Beneficiary mum has an epiphany

Harry Pearl reports

A 9-year-old’s comment about how “cool” it was to be on a benefit has changed a Huntly woman’s life.

Until six months ago, Judy Wilson was one of about 80,000 sole parents in New Zealand receiving a benefit.

She was devoted to raising her six children but, in her own words, she was also drinking, smoking, and not doing “anything”.

And she had been for close to 20 years.

Yikes.  How did she react?  

“It was my nine-year-old that said, ‘It’s cool being on the benefit because you’ve been on it for so long, eh, mum. I’m going to go on the benefit too’.”

Wilson, 43, said she was “shocked” to think her circumstances would have such influence on her daughter, and the comments jolted her into action.

She started a six-week course at WINZ in order to pick up new skills and followed it up with another, more specific course, in caregiver training for about eight weeks.

Since July, she’s been working at Kimihia Home and Hospital in Huntly.

Fan bloody tastic.

First, credit to Stuff for doing a positive beneficiary story and not using them as cannon fodder to beat the government around the ears with.

Second, well done Judy for taking personal responsibility for your own life.

Third – she received training on the tax payers’ tab.  Excellent.

Fourth – no whining how she is now only earning $2 more than on the benefit. Judy has found her pride!

People who get on a benefit as youths spend an average 18.9 years, costing $239,000.

At a glance, it’s been a similar story for Wilson. She had her first child at 20 and moved from Auckland back to her hometown Huntly, alone.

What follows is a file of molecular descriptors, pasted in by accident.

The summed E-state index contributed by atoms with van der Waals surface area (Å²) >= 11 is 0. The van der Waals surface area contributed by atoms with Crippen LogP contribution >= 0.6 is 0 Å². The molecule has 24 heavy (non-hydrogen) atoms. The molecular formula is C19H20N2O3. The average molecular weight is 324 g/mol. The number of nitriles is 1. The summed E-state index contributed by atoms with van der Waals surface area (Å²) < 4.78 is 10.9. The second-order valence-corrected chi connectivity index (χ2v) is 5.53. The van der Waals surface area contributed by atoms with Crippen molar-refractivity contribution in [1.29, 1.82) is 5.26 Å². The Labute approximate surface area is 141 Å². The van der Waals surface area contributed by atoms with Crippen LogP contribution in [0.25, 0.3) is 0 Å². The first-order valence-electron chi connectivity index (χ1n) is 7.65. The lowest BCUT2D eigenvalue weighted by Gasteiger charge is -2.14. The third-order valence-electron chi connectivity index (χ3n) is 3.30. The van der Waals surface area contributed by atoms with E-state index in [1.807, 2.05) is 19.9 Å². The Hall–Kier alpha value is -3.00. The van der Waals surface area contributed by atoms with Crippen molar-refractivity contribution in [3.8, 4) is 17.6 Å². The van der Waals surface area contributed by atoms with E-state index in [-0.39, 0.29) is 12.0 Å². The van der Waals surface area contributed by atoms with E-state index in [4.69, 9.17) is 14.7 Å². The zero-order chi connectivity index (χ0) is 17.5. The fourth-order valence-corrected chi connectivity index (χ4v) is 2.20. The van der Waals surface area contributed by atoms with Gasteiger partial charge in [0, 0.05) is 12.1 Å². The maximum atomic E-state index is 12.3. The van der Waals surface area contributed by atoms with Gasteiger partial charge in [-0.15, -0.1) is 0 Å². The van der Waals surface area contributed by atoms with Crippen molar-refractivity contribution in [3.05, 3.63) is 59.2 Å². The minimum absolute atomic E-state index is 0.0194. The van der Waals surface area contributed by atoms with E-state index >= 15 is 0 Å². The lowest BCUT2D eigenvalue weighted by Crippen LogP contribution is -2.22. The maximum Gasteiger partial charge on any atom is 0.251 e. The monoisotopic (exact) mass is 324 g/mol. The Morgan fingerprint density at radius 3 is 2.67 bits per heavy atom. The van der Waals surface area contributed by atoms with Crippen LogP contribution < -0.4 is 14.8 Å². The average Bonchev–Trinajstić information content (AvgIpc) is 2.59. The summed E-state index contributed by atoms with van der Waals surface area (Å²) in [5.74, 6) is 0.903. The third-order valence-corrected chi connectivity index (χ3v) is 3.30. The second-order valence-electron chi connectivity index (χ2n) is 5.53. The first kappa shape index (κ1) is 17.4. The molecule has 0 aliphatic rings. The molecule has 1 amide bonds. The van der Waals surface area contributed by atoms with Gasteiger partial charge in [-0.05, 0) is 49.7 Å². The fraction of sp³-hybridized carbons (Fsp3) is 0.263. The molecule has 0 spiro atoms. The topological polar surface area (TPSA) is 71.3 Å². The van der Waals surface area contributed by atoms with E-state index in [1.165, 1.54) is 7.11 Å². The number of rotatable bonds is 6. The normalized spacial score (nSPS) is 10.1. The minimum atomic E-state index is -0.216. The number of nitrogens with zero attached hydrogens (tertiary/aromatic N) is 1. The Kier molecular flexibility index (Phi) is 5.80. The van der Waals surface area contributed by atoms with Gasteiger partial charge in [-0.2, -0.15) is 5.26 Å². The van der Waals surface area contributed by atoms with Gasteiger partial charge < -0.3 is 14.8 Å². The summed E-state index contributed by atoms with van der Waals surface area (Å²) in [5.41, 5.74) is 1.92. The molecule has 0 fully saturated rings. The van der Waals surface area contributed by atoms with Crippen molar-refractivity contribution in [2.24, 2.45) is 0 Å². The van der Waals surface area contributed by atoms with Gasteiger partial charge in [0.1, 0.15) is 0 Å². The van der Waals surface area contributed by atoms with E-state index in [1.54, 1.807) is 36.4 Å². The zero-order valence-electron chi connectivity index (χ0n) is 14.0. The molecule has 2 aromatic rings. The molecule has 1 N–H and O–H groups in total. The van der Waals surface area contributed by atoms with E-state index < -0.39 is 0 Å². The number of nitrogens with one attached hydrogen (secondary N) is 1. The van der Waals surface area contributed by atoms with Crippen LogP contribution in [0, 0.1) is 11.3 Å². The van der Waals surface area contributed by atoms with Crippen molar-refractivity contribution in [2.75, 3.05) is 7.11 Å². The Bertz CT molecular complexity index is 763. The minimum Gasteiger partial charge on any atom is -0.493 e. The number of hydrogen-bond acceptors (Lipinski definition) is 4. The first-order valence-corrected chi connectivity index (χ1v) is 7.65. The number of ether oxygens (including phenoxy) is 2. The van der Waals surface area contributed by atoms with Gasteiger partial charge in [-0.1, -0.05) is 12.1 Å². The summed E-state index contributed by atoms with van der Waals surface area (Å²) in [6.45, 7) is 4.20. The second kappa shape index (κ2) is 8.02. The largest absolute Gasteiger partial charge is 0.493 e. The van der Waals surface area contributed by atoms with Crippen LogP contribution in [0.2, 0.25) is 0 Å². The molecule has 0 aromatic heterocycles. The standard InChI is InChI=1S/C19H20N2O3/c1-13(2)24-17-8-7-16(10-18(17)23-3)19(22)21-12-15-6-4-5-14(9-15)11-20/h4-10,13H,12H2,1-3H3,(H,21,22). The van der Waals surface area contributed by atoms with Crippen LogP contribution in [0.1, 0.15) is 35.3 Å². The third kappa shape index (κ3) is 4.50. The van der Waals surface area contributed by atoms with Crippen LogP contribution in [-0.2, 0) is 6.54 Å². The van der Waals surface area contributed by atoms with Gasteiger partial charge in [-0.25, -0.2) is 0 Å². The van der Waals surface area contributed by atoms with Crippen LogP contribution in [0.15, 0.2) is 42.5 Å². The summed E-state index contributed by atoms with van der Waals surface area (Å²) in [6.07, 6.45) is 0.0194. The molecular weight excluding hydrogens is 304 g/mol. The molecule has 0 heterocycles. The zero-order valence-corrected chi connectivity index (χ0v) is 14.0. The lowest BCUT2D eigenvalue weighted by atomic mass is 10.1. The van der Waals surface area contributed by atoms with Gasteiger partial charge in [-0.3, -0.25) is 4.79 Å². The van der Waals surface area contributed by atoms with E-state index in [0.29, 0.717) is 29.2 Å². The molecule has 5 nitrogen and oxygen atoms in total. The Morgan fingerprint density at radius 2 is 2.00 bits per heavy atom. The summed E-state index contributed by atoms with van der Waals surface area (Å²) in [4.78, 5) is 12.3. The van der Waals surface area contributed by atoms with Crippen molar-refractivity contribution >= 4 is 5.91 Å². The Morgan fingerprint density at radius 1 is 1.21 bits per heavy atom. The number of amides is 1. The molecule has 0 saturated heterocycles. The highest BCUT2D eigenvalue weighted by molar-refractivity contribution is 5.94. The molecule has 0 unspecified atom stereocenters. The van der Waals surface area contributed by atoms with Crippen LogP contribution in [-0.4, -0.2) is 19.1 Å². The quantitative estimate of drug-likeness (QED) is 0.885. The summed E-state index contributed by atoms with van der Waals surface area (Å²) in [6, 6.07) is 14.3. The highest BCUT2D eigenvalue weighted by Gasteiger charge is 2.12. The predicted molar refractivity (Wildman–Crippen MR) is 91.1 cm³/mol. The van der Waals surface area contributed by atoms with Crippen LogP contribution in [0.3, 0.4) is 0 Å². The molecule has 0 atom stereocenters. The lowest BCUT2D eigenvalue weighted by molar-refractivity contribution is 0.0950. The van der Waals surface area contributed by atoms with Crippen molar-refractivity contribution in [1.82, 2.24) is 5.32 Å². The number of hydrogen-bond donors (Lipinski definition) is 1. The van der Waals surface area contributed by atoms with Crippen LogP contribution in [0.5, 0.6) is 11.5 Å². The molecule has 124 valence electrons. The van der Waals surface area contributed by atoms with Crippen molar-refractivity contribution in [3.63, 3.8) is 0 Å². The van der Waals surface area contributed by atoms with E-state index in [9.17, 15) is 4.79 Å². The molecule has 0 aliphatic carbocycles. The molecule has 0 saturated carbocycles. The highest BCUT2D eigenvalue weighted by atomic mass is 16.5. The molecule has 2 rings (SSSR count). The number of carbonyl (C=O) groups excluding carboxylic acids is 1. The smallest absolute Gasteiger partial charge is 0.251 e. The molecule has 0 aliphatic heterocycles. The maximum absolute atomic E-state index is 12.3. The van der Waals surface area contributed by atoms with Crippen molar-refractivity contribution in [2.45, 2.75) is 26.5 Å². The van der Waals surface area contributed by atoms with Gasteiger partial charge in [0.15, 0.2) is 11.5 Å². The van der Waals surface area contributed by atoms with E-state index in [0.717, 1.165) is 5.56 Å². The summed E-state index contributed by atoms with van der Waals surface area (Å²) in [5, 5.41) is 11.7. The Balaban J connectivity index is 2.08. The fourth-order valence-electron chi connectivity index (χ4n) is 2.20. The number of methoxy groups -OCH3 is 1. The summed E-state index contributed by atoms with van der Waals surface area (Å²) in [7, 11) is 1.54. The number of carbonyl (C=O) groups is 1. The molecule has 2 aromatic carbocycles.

Her partner and father of her children stayed in Auckland, where Wilson had spent most of her teenage years.

She moved in with her nan, who needed care, and over the next 20 years gave birth to Tia Huia, Raiatea and Rangi Taiki, Marama and Wati o te aroha.

The children visited their father for holidays and he paid child support, but raising the children – who are now aged between 2 and 23 – fell overwhelmingly to Wilson.

Although there were intermittent periods of work, each time she was pregnant she returned to the DPB.

There is still a question about why the state should be supporting DPB life stylers.    To them the DPB isn’t a safety net, it is a genuine lifestyle choice.

That should be made less attractive as we can’t count on all the other “Judys” to be jolted into self-respect by their own children.


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As much at home writing editorials as being the subject of them, Cam has won awards, including the Canon Media Award for his work on the Len Brown/Bevan Chuang story.  And when he’s not creating the news, he tends to be in it, with protagonists using the courts, media and social media to deliver financial as well as death threats.

They say that news is something that someone, somewhere, wants kept quiet.   Cam Slater doesn’t do quiet, and as a result he is a polarising, controversial but highly effective journalist that takes no prisoners.

He is fearless in his pursuit of a story.

Love him or loathe him.  But you can’t ignore him.

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